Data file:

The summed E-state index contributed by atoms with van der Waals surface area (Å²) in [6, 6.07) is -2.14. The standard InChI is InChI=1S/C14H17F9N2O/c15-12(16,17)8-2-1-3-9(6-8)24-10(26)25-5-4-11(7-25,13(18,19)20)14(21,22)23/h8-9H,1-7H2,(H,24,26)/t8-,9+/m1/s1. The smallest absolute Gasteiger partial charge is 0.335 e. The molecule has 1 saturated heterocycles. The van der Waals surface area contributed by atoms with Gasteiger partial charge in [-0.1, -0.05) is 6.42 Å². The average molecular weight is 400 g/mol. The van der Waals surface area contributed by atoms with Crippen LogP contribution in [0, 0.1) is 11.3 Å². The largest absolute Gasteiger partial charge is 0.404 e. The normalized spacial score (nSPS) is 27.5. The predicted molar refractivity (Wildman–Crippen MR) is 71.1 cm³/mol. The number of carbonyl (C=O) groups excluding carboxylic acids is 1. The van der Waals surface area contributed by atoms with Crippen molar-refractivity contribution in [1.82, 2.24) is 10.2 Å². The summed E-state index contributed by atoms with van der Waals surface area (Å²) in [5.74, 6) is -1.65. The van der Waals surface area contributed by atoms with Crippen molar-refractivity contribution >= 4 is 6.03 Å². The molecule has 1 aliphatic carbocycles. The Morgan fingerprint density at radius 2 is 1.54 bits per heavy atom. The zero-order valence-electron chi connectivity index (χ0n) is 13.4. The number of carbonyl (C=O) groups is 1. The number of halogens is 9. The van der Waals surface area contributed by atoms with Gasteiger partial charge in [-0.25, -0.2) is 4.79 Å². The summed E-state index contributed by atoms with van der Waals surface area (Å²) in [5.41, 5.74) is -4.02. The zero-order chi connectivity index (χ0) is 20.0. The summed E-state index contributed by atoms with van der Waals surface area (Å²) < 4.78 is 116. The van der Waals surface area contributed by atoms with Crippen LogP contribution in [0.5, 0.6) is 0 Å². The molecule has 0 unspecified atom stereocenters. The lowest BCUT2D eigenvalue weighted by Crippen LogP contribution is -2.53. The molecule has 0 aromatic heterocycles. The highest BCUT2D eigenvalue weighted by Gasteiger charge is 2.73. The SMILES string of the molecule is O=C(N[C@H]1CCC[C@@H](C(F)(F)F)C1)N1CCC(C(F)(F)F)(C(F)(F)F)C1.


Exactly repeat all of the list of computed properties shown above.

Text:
The summed E-state index contributed by atoms with van der Waals surface area (Å²) in [6, 6.07) is -2.14. The standard InChI is InChI=1S/C14H17F9N2O/c15-12(16,17)8-2-1-3-9(6-8)24-10(26)25-5-4-11(7-25,13(18,19)20)14(21,22)23/h8-9H,1-7H2,(H,24,26)/t8-,9+/m1/s1. The smallest absolute Gasteiger partial charge is 0.335 e. The molecule has 1 saturated heterocycles. The van der Waals surface area contributed by atoms with Gasteiger partial charge in [-0.1, -0.05) is 6.42 Å². The average molecular weight is 400 g/mol. The van der Waals surface area contributed by atoms with Crippen LogP contribution in [0, 0.1) is 11.3 Å². The largest absolute Gasteiger partial charge is 0.404 e. The normalized spacial score (nSPS) is 27.5. The predicted molar refractivity (Wildman–Crippen MR) is 71.1 cm³/mol. The number of carbonyl (C=O) groups excluding carboxylic acids is 1. The van der Waals surface area contributed by atoms with Crippen molar-refractivity contribution in [1.82, 2.24) is 10.2 Å². The summed E-state index contributed by atoms with van der Waals surface area (Å²) in [5.74, 6) is -1.65. The van der Waals surface area contributed by atoms with Crippen molar-refractivity contribution >= 4 is 6.03 Å². The molecule has 1 aliphatic carbocycles. The Morgan fingerprint density at radius 2 is 1.54 bits per heavy atom. The zero-order valence-electron chi connectivity index (χ0n) is 13.4. The number of carbonyl (C=O) groups is 1. The number of halogens is 9. The van der Waals surface area contributed by atoms with Gasteiger partial charge in [-0.25, -0.2) is 4.79 Å². The summed E-state index contributed by atoms with van der Waals surface area (Å²) in [5.41, 5.74) is -4.02. The zero-order chi connectivity index (χ0) is 20.0. The summed E-state index contributed by atoms with van der Waals surface area (Å²) < 4.78 is 116. The van der Waals surface area contributed by atoms with Crippen LogP contribution in [0.5, 0.6) is 0 Å². The molecule has 0 unspecified atom stereocenters. The lowest BCUT2D eigenvalue weighted by Crippen LogP contribution is -2.53. The molecule has 0 aromatic heterocycles. The highest BCUT2D eigenvalue weighted by Gasteiger charge is 2.73. The SMILES string of the molecule is O=C(N[C@H]1CCC[C@@H](C(F)(F)F)C1)N1CCC(C(F)(F)F)(C(F)(F)F)C1.